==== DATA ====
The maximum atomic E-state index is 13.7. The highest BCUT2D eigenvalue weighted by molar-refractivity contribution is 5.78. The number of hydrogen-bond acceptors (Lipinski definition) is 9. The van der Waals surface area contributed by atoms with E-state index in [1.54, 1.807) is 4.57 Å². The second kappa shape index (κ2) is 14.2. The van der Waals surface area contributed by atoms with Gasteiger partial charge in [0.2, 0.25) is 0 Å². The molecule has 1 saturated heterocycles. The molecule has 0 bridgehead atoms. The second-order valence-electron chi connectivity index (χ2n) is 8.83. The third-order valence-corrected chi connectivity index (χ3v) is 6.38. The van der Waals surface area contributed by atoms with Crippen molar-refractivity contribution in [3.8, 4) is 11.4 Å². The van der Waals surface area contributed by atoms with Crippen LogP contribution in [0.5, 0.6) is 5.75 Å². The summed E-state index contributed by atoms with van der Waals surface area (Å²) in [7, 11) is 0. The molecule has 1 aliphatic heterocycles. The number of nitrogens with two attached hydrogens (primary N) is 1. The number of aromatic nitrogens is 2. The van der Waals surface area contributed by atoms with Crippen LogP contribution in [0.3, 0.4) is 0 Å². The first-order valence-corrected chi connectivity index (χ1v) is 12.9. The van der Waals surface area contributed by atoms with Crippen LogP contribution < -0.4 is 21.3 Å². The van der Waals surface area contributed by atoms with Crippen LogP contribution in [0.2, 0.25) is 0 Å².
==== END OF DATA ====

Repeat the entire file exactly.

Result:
The maximum atomic E-state index is 13.7. The highest BCUT2D eigenvalue weighted by molar-refractivity contribution is 5.78. The number of hydrogen-bond acceptors (Lipinski definition) is 9. The van der Waals surface area contributed by atoms with E-state index in [1.54, 1.807) is 4.57 Å². The second kappa shape index (κ2) is 14.2. The van der Waals surface area contributed by atoms with Gasteiger partial charge in [0.2, 0.25) is 0 Å². The molecule has 1 saturated heterocycles. The molecule has 0 bridgehead atoms. The second-order valence-electron chi connectivity index (χ2n) is 8.83. The third-order valence-corrected chi connectivity index (χ3v) is 6.38. The van der Waals surface area contributed by atoms with Crippen molar-refractivity contribution in [3.8, 4) is 11.4 Å². The van der Waals surface area contributed by atoms with Crippen LogP contribution in [0.5, 0.6) is 5.75 Å². The summed E-state index contributed by atoms with van der Waals surface area (Å²) in [7, 11) is 0. The molecule has 1 aliphatic heterocycles. The number of nitrogens with two attached hydrogens (primary N) is 1. The number of aromatic nitrogens is 2. The van der Waals surface area contributed by atoms with Crippen LogP contribution in [0.3, 0.4) is 0 Å². The first-order valence-corrected chi connectivity index (χ1v) is 12.9. The van der Waals surface area contributed by atoms with Crippen LogP contribution < -0.4 is 21.3 Å². The van der Waals surface area contributed by atoms with Crippen LogP contribution in [0.2, 0.25) is 0 Å².